New Delhi: At a meeting convened today by the Centre, the predominant views among the jurists was that the collegium system of selection of judges of the Supreme Court and high courts had failed, and that it had to be changed.
"The predominant view is in favour of changing the collegium system. The government will decide what to do next," Attorney General Mukul Rohatgi told NDTV after the meeting.
"There was consensus for improvement and need for change. By and large there was consensus on transparency," said Union Law Minister Ravi Shankar Prasad. But he refused to elaborate on the course of action to be adopted by the government. "I can't say what we will do and it is not appropriate for me," Mr Prasad added.
The meeting was attended by former Chief Justices of India, eminent lawyers, former law officers, and legal experts. It was part of the exercise started by the NDA government to seek a review of the collegium system. The Law Minister had last week written letters to leaders of various political parties inviting their views on the appointments for higher judiciary and the setting up of a judicial commission.
Among those who attended the meeting, convened by the Law and Justice Ministry, were former Chief Justices of India V N Khare and A M Ahmadi, Law Commission Chairman Justice A P Shah, Constitutional experts Fali Nariman, K K Venugopal and Upendra Baxi, former Attorney Generals Soli Sorabjee, K Parasaran and Ashok Desai, and senior lawyers Anil Diwan, Shanti Bhushan and KTS Tulsi.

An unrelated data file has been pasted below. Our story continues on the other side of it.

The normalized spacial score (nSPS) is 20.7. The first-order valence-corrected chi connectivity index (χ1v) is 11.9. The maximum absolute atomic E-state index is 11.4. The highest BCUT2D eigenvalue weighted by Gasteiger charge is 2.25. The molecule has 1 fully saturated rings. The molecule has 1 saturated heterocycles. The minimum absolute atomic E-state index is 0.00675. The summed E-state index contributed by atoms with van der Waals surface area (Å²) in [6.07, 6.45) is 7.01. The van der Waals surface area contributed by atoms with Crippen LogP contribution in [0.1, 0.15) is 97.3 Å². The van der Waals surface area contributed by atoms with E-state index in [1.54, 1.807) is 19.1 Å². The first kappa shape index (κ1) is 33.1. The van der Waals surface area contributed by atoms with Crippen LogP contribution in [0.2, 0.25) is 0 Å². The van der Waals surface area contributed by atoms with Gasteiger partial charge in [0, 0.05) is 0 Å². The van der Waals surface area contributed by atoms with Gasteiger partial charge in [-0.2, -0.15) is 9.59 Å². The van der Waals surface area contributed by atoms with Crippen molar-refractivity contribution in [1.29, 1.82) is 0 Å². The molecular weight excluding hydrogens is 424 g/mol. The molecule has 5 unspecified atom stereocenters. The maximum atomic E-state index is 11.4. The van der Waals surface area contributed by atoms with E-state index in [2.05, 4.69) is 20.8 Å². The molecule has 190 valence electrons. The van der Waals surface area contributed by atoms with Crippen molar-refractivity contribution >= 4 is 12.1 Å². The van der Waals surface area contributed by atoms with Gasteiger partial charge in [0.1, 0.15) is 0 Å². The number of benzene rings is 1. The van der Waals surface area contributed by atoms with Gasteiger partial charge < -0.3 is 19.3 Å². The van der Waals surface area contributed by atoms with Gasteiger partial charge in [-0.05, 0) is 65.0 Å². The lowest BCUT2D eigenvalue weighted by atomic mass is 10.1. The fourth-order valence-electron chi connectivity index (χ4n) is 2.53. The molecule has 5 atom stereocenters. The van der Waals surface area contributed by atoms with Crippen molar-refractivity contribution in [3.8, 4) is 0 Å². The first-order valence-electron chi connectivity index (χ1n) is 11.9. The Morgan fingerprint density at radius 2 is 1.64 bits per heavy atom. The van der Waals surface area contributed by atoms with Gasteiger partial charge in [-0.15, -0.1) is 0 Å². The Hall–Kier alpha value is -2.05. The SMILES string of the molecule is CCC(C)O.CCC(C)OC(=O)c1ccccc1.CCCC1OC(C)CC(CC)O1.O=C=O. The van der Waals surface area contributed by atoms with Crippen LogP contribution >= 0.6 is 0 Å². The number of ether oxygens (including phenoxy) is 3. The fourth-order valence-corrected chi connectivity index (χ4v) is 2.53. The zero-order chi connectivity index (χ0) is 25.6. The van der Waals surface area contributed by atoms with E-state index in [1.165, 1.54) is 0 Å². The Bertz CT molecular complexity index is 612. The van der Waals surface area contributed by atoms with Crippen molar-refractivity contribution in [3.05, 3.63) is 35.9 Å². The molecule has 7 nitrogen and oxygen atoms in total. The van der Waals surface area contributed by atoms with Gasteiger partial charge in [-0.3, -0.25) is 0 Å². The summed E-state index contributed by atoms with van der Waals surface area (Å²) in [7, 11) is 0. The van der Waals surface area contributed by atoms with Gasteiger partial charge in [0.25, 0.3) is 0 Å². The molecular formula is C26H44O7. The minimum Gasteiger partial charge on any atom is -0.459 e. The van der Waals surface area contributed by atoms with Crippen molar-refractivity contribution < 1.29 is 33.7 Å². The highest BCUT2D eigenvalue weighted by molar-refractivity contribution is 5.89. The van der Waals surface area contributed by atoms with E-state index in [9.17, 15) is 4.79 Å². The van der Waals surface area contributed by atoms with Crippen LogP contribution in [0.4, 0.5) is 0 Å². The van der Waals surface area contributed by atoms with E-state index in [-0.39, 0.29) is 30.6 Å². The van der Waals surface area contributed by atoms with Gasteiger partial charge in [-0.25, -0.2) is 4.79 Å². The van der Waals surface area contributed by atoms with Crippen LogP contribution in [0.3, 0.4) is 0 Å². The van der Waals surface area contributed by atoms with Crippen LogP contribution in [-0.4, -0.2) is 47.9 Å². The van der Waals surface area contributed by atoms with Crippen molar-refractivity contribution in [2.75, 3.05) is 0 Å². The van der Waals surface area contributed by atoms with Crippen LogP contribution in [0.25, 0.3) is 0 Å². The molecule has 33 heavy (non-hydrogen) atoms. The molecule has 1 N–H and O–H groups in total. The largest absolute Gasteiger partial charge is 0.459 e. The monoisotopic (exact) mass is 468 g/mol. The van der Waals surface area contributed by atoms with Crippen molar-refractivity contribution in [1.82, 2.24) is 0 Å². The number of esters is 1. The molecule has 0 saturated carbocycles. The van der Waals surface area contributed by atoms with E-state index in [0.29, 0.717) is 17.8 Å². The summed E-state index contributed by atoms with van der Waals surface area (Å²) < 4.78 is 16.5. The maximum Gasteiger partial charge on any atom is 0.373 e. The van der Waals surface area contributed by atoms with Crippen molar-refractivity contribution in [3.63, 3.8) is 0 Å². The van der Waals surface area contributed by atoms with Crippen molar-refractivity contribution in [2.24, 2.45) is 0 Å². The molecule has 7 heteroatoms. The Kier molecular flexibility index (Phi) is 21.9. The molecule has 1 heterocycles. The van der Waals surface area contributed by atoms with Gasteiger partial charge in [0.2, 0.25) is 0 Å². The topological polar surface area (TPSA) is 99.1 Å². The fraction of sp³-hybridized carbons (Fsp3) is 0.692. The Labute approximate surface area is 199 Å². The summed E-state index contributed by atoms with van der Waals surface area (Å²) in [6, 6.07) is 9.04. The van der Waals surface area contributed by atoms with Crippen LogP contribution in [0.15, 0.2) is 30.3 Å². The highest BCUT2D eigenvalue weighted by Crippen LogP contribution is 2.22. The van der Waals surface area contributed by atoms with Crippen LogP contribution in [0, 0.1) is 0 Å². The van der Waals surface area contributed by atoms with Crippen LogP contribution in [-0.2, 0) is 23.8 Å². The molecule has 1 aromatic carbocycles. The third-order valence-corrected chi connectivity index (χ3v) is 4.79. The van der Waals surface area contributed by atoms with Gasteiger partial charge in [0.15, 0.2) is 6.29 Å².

Besides the Attorney General, Solicitor General Ranjit Kumar also took part in the deliberations. Union Finance and Defence Minister Arun Jaitley, a top lawyer himself, was also present.
The government is not satisfied with provisions of the Judicial Appointments Commission Bill, which was introduced in Parliament last year by the previous Manmohan Singh government. The bill was passed by the Rajya Sabha, but got stuck in the Lok Sabha. It lapsed after the 15th Lok Sabha was dissolved in February this year.
The Judicial Appointments Commission Bill sought to replace the collegium system with a six-member selection panel for appointing judges of the High Courts and the Supreme Court.
The selection committee envisaged by the bill is to be headed by the Chief Justice of India, and will have as its members two judges of the Supreme Court, the union law minister and two eminent citizens.